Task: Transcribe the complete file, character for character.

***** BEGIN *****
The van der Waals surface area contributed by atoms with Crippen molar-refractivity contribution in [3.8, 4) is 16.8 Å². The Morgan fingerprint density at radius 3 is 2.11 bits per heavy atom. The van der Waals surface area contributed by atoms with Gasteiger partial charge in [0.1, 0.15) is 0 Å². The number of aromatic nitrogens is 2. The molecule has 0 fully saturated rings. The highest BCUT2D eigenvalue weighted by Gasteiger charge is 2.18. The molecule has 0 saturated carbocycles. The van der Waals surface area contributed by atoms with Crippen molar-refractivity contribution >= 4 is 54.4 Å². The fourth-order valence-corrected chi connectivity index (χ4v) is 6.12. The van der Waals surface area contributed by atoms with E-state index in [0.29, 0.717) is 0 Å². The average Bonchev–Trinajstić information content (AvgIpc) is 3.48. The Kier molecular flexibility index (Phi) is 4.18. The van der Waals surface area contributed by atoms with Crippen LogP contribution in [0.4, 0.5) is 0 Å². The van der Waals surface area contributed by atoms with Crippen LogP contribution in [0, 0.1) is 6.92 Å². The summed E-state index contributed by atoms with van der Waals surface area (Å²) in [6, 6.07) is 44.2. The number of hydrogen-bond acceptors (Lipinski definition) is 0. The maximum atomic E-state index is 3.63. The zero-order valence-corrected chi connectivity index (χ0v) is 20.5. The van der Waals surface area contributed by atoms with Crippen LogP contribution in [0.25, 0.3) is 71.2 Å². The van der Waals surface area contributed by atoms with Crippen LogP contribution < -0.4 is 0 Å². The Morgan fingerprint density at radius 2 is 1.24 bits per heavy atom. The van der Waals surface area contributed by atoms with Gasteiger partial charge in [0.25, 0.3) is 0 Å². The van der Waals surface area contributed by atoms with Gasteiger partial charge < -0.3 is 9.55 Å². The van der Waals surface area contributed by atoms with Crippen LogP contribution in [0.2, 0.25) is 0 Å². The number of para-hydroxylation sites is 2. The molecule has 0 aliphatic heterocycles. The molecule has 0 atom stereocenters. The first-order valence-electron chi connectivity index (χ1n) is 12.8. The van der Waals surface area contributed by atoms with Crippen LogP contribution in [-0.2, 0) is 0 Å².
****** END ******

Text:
The van der Waals surface area contributed by atoms with Crippen molar-refractivity contribution in [3.8, 4) is 16.8 Å². The Morgan fingerprint density at radius 3 is 2.11 bits per heavy atom. The van der Waals surface area contributed by atoms with Gasteiger partial charge in [0.1, 0.15) is 0 Å². The number of aromatic nitrogens is 2. The molecule has 0 fully saturated rings. The highest BCUT2D eigenvalue weighted by Gasteiger charge is 2.18. The molecule has 0 saturated carbocycles. The van der Waals surface area contributed by atoms with Crippen molar-refractivity contribution >= 4 is 54.4 Å². The fourth-order valence-corrected chi connectivity index (χ4v) is 6.12. The van der Waals surface area contributed by atoms with E-state index in [0.29, 0.717) is 0 Å². The average Bonchev–Trinajstić information content (AvgIpc) is 3.48. The Kier molecular flexibility index (Phi) is 4.18. The van der Waals surface area contributed by atoms with Crippen LogP contribution in [0.4, 0.5) is 0 Å². The van der Waals surface area contributed by atoms with Crippen LogP contribution in [0, 0.1) is 6.92 Å². The summed E-state index contributed by atoms with van der Waals surface area (Å²) in [6, 6.07) is 44.2. The number of hydrogen-bond acceptors (Lipinski definition) is 0. The maximum atomic E-state index is 3.63. The zero-order valence-corrected chi connectivity index (χ0v) is 20.5. The van der Waals surface area contributed by atoms with Crippen LogP contribution in [0.25, 0.3) is 71.2 Å². The van der Waals surface area contributed by atoms with Crippen LogP contribution < -0.4 is 0 Å². The Morgan fingerprint density at radius 2 is 1.24 bits per heavy atom. The van der Waals surface area contributed by atoms with Gasteiger partial charge in [0.25, 0.3) is 0 Å². The van der Waals surface area contributed by atoms with Gasteiger partial charge < -0.3 is 9.55 Å². The van der Waals surface area contributed by atoms with Crippen LogP contribution in [0.2, 0.25) is 0 Å². The number of para-hydroxylation sites is 2. The molecule has 0 aliphatic heterocycles. The molecule has 0 atom stereocenters. The first-order valence-electron chi connectivity index (χ1n) is 12.8. The van der Waals surface area contributed by atoms with Crippen LogP contribution in [-0.2, 0) is 0 Å².